If you aren’t familiar with Sheeran, then you might not realize that he is a multi-faceted performer. He sings, plays guitar and even raps. Yes, that’s right, Sheeran is a rapper — and a good one at that.
During “Don’t” Sheeran showed off his impressive skills and even freestyled in verses from Chris Brown’s hit “Loyal” as well as the 1990’s hit “No Diggity” by Blackstreet. The song, about a cheating girlfriend, is rumored to be about British singer Ellie Goulding but that has never been confirmed by Sheeran.
That wasn’t the only time Sheeran showed off his rapping. He also rapped during “Take It Back”, which saw him boast about being on a sold-out tour, and got feisty on “You Need Me, I Don’t Need You.”
It wasn’t all rapping and attitude, however. Sheeran slowed things down for “Lego House”, “The A Team” and “One”. When he sings, it seems like there is a whole different side to him that is gentle and caring and it is very appealing.
Sheeran is quite mellow in general but he has a tougher side of him, which he showed quite often during the show. Sometimes it seemed a little much for him to sing or rap about mature subjects such as sex, drugs and getting drunk when the majority of his fans are tweens and teens. That being said, he is a 23-year-old male who writes from experience and his songs reflect that.
It’s quite amazing to see how far Sheeran has come since he opened for Taylor Swift on her “Red” tour. Headlining his own tour and having massive mainstream success probably wasn’t something this red-haired Brit ever expected but his fans adore him and after this show it’s easy to see why
If there’s talent in today’s music – and that’s a big if – the one thing certainly missing is passion. In a world of mass-produced, say-nothing, sound-alike songs, performers who convey emotion and, even more, intensity are rare, indeed.
Ed Sheehan showed with his concert Monday at Philadelphia’s Wells Fargo Center that he’s among those rarities.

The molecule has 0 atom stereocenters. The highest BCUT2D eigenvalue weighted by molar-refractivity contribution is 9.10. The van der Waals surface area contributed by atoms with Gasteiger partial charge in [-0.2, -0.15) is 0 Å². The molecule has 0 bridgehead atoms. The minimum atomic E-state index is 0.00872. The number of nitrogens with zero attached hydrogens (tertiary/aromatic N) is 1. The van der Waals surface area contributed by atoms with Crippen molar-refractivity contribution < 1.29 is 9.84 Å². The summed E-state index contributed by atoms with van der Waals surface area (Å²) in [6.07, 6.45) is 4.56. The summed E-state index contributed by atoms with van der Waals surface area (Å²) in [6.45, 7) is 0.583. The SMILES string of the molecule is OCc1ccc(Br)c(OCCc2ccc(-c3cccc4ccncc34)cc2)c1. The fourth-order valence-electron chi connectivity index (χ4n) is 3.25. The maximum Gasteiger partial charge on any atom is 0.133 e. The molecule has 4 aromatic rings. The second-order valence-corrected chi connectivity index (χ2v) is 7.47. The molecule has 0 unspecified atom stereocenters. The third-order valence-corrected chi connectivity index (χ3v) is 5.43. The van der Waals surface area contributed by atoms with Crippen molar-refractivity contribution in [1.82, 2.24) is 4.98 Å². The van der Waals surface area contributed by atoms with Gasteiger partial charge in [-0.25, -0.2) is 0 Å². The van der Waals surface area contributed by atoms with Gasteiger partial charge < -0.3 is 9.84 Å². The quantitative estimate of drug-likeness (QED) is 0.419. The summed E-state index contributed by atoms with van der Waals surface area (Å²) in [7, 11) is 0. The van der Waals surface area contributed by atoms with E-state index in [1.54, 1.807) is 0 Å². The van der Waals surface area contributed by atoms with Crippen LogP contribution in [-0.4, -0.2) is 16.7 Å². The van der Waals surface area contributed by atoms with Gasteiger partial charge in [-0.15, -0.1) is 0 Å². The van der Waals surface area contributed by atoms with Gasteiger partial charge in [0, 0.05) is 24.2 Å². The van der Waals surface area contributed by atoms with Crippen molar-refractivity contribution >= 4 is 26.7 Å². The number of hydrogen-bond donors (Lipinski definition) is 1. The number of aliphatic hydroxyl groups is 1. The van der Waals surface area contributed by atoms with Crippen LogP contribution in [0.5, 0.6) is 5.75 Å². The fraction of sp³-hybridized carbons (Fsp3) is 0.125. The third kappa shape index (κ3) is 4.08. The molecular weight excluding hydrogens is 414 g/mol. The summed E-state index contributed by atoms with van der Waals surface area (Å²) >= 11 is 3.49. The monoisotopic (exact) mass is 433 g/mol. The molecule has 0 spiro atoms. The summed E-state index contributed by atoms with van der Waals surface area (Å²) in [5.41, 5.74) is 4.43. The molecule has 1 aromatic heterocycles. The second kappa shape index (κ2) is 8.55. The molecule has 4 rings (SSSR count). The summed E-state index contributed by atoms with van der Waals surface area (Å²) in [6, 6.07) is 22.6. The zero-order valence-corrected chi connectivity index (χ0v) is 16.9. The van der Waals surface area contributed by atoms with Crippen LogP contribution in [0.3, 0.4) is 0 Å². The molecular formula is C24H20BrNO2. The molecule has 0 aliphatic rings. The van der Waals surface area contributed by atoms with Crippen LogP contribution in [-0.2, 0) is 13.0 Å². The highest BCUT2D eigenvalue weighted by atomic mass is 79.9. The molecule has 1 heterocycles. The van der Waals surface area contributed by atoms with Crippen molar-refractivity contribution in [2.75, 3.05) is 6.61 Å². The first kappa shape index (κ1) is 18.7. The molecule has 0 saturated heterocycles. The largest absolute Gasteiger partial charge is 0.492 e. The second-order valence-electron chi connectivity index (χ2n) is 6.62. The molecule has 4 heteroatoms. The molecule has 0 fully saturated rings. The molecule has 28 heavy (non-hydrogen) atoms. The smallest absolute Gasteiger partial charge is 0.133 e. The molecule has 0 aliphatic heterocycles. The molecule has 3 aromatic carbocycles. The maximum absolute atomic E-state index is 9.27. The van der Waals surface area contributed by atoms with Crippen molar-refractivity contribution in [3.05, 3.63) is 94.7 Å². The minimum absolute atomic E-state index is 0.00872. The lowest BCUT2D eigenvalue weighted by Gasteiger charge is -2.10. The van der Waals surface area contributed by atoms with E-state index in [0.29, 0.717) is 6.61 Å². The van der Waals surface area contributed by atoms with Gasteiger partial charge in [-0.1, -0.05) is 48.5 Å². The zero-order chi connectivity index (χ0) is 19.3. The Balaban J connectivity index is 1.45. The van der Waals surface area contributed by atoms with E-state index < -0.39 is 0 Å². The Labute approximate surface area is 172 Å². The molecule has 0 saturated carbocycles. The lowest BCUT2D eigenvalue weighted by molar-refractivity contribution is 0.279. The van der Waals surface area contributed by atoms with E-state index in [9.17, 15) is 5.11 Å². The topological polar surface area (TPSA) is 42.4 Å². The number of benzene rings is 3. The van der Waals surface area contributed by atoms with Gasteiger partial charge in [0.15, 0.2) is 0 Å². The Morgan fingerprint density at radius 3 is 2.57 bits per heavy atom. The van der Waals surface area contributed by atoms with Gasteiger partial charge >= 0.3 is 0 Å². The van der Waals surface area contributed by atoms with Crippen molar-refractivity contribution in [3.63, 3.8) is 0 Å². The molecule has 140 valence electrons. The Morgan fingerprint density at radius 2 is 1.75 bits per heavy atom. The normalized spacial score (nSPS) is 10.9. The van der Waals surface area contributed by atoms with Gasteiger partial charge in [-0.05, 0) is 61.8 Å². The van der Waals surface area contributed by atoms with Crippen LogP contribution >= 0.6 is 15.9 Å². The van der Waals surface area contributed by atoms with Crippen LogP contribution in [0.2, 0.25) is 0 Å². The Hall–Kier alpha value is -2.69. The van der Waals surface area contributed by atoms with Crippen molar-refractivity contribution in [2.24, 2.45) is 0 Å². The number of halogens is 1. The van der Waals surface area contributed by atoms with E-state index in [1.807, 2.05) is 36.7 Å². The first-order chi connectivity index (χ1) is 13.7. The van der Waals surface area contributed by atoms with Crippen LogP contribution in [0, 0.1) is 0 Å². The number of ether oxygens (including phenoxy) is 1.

The ginger-haired Brit singer-songwriter, who has more than a passing resemblance to a young Van Morrison, also often resembled Morrison in performance: So caught up in the music that his time on stage seemed as much spiritual as entertaining.
He would rap speedily as if speaking in tongues – comparable to Morrison’s iconic scat singing – or become entranced in strumming his acoustic guitar or in the layers of sound he built with looping technology from those strums, percussive slaps on his guitar or stomps on the stage.
In fact, one of the most impressive elements of the show was how the 23-year-old Sheeran appeared on stage, confidently alone with a guitar and no band, and made all of that sound.
The other most impressive element was how soulful some of Sheeran’s singing was, and how compelling some of his lyrics were.
That was true from the opening song, “I’m a Mess,” which he strolled on stage, unannounced, to play. With a nice intensity, it was the first of nine songs he played during the 16-song, 100-minute show that came from his sophomore album, “x,” released in June.
He followed that opener with his 2011 gold hit “Lego House,” which had a light touch yet still seethed with intensity.
What that songs and others showed was that Sheeran is hardly just the typical singer-songwriter his radio hits have portrayed him to be. By the third song, his new single “Don’t,” he was showing the credibility of his rapping – speedy and spitted, segueing into the Blackstreet song “No Diggity.”
On “Take It Back” he looped his guitar strumming and put it down altogether to rap very fast.
As if to contrast that, the next song, “One,” was slow and stark, Sheeran singing in a falsetto. And the new “Bloodstream” found him slapping his guitar for percussion and electronically layering his own vocals.
One of the best of the night was the new “Tenerife Sea,” a sea chantey that fit the singer-songwriter style. It had the deepest meaning – just bare emotional vocal over more complicated guitar, with him finishing in a falsetto.
Not every song was as successful. “Runaway” was more like a shell of a song with no substance, and its less weighty nature was borne out when Sheeran finished it with a chorus of Backstreet Boys’ “Backstreet’s Back.”
He asked the crowd not to sing along to “Afire Love,” calling it the most important song to him on the new album. But it was nothing special.
Far better, perhaps the best, was “Thinking Out Loud.” Sheeran’s voice was its most soulful – its most Morrison-esque. And the surprise was that the young audience embraced it as well.
He closed the main set with “Give Me Love,” on which he welcomed the audience to sing (he even divided the crowd to have them sing the chorus a cappella), and again displayed the passion that made the night so successful. Then the cool, rising “I See Fire,” after which he simply set down his guitar and walked off.